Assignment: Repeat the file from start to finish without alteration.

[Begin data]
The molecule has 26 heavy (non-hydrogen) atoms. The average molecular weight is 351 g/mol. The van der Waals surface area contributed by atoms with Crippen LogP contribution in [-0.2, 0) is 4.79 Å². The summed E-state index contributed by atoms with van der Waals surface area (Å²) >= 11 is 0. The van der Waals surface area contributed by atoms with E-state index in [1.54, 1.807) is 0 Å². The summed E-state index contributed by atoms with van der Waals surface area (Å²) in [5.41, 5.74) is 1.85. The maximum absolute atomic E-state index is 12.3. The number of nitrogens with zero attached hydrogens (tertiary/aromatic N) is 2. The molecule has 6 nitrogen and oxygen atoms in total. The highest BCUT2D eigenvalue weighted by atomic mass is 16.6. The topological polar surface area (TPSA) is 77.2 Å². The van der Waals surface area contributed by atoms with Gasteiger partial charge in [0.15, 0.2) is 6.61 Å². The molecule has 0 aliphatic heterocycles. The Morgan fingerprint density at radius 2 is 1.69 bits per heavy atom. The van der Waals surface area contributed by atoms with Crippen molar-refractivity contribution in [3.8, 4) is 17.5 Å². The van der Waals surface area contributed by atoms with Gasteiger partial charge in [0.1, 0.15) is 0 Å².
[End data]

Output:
The molecule has 26 heavy (non-hydrogen) atoms. The average molecular weight is 351 g/mol. The van der Waals surface area contributed by atoms with Crippen LogP contribution in [-0.2, 0) is 4.79 Å². The summed E-state index contributed by atoms with van der Waals surface area (Å²) >= 11 is 0. The van der Waals surface area contributed by atoms with E-state index in [1.54, 1.807) is 0 Å². The summed E-state index contributed by atoms with van der Waals surface area (Å²) in [5.41, 5.74) is 1.85. The maximum absolute atomic E-state index is 12.3. The number of nitrogens with zero attached hydrogens (tertiary/aromatic N) is 2. The molecule has 6 nitrogen and oxygen atoms in total. The highest BCUT2D eigenvalue weighted by atomic mass is 16.6. The topological polar surface area (TPSA) is 77.2 Å². The van der Waals surface area contributed by atoms with Gasteiger partial charge in [0.15, 0.2) is 6.61 Å². The molecule has 0 aliphatic heterocycles. The Morgan fingerprint density at radius 2 is 1.69 bits per heavy atom. The van der Waals surface area contributed by atoms with Crippen molar-refractivity contribution in [3.8, 4) is 17.5 Å². The van der Waals surface area contributed by atoms with Gasteiger partial charge in [0.1, 0.15) is 0 Å².